Freeman Hospital receives a grant to help develop the Southwest Missouri Breastfeeding Coalition to educate women on the benefits of putting down the baby bottle. The new coalition is a joint effort with Mercy Hospital and the City of Joplin, and hopes to raise breastfeeding rates over the next three years.
New mom Stephanie Nixon always felt that breastfeeding her son Dalton was the natural thing to do, but that didn't stop her from looking at other options.
"I did some research and formula babies are more likely to be overweight, more likely to have long term health issues than breast fed babies and that just reinforced my decision that I wanted to breast feed anyway," says Nixon.
Breastfeeding levels in Missouri are lower than the national average and that's why Freeman thought it was important to have vital information available for moms-to-be.
"A lot of it is just education," says Project Coordinator Cathy Brown. "Breastfeeding isn't seen as a norm. A lot of women see it as an additional way to feed a child but not the normal way to feed a child."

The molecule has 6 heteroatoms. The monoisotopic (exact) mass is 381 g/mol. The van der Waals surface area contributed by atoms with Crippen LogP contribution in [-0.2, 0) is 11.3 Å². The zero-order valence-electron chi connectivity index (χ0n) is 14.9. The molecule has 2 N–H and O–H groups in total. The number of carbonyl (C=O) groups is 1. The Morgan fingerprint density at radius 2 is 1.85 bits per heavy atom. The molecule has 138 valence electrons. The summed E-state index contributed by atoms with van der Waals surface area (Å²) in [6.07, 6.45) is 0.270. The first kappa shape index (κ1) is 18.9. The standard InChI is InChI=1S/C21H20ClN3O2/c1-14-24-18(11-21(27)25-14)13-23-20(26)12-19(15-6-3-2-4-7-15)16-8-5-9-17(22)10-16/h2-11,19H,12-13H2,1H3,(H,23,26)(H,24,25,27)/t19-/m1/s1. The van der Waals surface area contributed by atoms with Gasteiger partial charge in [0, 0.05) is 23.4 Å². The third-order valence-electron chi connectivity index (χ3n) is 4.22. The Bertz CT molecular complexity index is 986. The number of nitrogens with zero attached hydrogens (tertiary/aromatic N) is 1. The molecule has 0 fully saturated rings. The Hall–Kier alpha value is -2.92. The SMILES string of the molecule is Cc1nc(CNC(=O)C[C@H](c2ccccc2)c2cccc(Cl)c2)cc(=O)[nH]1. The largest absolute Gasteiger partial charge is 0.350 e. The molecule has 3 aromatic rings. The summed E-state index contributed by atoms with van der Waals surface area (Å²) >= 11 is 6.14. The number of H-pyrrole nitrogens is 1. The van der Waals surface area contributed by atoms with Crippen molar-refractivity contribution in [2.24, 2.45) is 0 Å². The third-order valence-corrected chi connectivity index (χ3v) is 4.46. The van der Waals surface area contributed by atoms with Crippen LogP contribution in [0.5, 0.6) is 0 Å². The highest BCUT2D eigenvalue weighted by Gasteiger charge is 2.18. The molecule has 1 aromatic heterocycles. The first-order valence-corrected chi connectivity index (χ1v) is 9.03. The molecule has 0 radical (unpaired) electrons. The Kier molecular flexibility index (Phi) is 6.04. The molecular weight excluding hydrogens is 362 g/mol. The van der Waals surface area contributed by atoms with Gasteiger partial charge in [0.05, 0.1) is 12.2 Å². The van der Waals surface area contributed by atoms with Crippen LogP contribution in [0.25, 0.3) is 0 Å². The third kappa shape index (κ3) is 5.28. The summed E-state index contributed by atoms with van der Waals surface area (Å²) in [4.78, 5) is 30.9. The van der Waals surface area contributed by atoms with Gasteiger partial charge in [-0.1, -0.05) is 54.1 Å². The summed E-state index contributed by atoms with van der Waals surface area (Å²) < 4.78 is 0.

Breast milk awareness is becoming a national trend. New York City's mayor has even suggested putting formula under lock and key to prevent new mothers from using it.
But lactation specialist Dee Alejandro says that's not necessary.
"Wince the nurses don't give formula unless it's ordered, or unless mom asks for it, I really don't think there is a need to lock it up," says Alejandro.
According to the hospital newborns should be solely breast feed for the first six months of life.
Breast Feeding Awareness month starts August 1. Supporters across the nation will use the month to educate the public about the benefits of breast milk, even if takes some getting used to.